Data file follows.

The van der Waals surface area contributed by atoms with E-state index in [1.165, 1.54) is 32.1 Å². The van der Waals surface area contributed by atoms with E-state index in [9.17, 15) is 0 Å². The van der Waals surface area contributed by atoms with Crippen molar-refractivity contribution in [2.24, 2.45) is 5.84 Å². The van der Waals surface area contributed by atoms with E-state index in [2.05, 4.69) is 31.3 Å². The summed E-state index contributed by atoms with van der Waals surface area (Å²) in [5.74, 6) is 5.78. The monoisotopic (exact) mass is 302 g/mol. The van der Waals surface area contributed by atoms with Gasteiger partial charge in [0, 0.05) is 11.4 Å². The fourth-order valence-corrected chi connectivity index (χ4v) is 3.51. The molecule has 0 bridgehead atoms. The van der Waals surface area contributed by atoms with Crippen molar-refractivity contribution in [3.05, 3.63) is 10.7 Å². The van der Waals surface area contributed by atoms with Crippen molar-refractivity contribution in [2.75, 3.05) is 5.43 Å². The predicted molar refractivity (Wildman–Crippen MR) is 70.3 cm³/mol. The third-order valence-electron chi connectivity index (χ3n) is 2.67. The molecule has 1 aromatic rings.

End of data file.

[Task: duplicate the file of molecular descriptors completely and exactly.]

The van der Waals surface area contributed by atoms with E-state index in [1.165, 1.54) is 32.1 Å². The van der Waals surface area contributed by atoms with E-state index in [9.17, 15) is 0 Å². The van der Waals surface area contributed by atoms with Crippen molar-refractivity contribution in [2.24, 2.45) is 5.84 Å². The van der Waals surface area contributed by atoms with E-state index in [2.05, 4.69) is 31.3 Å². The summed E-state index contributed by atoms with van der Waals surface area (Å²) in [5.74, 6) is 5.78. The monoisotopic (exact) mass is 302 g/mol. The van der Waals surface area contributed by atoms with Gasteiger partial charge in [0, 0.05) is 11.4 Å². The fourth-order valence-corrected chi connectivity index (χ4v) is 3.51. The molecule has 0 bridgehead atoms. The van der Waals surface area contributed by atoms with Crippen molar-refractivity contribution in [3.05, 3.63) is 10.7 Å². The van der Waals surface area contributed by atoms with Crippen molar-refractivity contribution in [2.75, 3.05) is 5.43 Å². The predicted molar refractivity (Wildman–Crippen MR) is 70.3 cm³/mol. The third-order valence-electron chi connectivity index (χ3n) is 2.67. The molecule has 1 aromatic rings.